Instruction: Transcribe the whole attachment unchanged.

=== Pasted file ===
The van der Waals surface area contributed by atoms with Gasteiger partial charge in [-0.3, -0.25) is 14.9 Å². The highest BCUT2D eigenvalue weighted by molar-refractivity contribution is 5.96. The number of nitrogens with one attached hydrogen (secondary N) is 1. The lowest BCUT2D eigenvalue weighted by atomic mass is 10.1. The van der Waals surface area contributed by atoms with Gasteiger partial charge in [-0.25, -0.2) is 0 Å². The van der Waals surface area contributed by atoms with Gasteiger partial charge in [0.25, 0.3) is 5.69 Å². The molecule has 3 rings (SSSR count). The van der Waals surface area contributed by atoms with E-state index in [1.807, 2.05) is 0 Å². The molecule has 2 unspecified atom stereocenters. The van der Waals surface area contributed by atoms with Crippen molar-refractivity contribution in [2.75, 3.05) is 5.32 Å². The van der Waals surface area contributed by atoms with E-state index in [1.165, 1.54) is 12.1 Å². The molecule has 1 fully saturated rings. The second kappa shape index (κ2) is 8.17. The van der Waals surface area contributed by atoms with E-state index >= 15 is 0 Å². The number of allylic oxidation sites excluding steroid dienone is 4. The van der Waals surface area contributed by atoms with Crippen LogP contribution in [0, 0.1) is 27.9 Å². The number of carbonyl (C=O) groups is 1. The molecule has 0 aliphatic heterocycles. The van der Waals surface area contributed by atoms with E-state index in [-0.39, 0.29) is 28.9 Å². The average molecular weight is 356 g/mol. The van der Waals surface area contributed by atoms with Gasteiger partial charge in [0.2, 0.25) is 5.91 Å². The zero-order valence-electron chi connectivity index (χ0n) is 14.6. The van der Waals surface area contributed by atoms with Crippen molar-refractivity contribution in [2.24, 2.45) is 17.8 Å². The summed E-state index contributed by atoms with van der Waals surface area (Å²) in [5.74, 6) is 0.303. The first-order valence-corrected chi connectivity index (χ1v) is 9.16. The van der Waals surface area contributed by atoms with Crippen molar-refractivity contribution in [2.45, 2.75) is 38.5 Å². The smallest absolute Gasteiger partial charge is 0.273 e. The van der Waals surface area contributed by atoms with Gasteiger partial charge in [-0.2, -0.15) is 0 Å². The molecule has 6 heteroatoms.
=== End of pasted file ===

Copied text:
The van der Waals surface area contributed by atoms with Gasteiger partial charge in [-0.3, -0.25) is 14.9 Å². The highest BCUT2D eigenvalue weighted by molar-refractivity contribution is 5.96. The number of nitrogens with one attached hydrogen (secondary N) is 1. The lowest BCUT2D eigenvalue weighted by atomic mass is 10.1. The van der Waals surface area contributed by atoms with Gasteiger partial charge in [-0.25, -0.2) is 0 Å². The van der Waals surface area contributed by atoms with Gasteiger partial charge in [0.25, 0.3) is 5.69 Å². The molecule has 3 rings (SSSR count). The van der Waals surface area contributed by atoms with E-state index in [1.807, 2.05) is 0 Å². The molecule has 2 unspecified atom stereocenters. The van der Waals surface area contributed by atoms with Crippen molar-refractivity contribution in [2.75, 3.05) is 5.32 Å². The van der Waals surface area contributed by atoms with E-state index in [1.165, 1.54) is 12.1 Å². The molecule has 1 fully saturated rings. The second kappa shape index (κ2) is 8.17. The van der Waals surface area contributed by atoms with E-state index >= 15 is 0 Å². The number of allylic oxidation sites excluding steroid dienone is 4. The van der Waals surface area contributed by atoms with Crippen LogP contribution in [0, 0.1) is 27.9 Å². The number of carbonyl (C=O) groups is 1. The molecule has 0 aliphatic heterocycles. The van der Waals surface area contributed by atoms with E-state index in [-0.39, 0.29) is 28.9 Å². The average molecular weight is 356 g/mol. The van der Waals surface area contributed by atoms with Gasteiger partial charge in [0.2, 0.25) is 5.91 Å². The zero-order valence-electron chi connectivity index (χ0n) is 14.6. The van der Waals surface area contributed by atoms with Crippen molar-refractivity contribution in [2.24, 2.45) is 17.8 Å². The summed E-state index contributed by atoms with van der Waals surface area (Å²) in [5.74, 6) is 0.303. The first-order valence-corrected chi connectivity index (χ1v) is 9.16. The van der Waals surface area contributed by atoms with Crippen molar-refractivity contribution in [2.45, 2.75) is 38.5 Å². The smallest absolute Gasteiger partial charge is 0.273 e. The van der Waals surface area contributed by atoms with Gasteiger partial charge in [-0.2, -0.15) is 0 Å². The molecule has 6 heteroatoms.